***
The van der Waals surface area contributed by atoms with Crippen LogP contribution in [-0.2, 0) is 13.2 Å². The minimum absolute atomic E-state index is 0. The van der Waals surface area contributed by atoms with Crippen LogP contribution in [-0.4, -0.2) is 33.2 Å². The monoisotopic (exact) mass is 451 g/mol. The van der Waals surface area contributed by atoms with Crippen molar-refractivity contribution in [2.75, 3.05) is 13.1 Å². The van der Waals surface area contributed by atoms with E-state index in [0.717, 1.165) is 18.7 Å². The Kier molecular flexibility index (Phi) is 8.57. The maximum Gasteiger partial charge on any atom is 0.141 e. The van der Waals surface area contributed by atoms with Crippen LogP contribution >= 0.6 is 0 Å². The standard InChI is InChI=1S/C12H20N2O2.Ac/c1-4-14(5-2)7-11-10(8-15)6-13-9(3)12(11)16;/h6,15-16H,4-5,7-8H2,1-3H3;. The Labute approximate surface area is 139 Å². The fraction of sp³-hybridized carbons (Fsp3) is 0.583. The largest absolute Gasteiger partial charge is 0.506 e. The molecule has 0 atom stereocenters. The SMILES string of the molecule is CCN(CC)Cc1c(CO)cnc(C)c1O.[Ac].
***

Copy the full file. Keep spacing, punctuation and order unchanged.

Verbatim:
The van der Waals surface area contributed by atoms with Crippen LogP contribution in [-0.2, 0) is 13.2 Å². The minimum absolute atomic E-state index is 0. The van der Waals surface area contributed by atoms with Crippen LogP contribution in [-0.4, -0.2) is 33.2 Å². The monoisotopic (exact) mass is 451 g/mol. The van der Waals surface area contributed by atoms with Crippen molar-refractivity contribution in [2.75, 3.05) is 13.1 Å². The van der Waals surface area contributed by atoms with E-state index in [0.717, 1.165) is 18.7 Å². The Kier molecular flexibility index (Phi) is 8.57. The maximum Gasteiger partial charge on any atom is 0.141 e. The van der Waals surface area contributed by atoms with Crippen LogP contribution >= 0.6 is 0 Å². The standard InChI is InChI=1S/C12H20N2O2.Ac/c1-4-14(5-2)7-11-10(8-15)6-13-9(3)12(11)16;/h6,15-16H,4-5,7-8H2,1-3H3;. The Labute approximate surface area is 139 Å². The fraction of sp³-hybridized carbons (Fsp3) is 0.583. The largest absolute Gasteiger partial charge is 0.506 e. The molecule has 0 atom stereocenters. The SMILES string of the molecule is CCN(CC)Cc1c(CO)cnc(C)c1O.[Ac].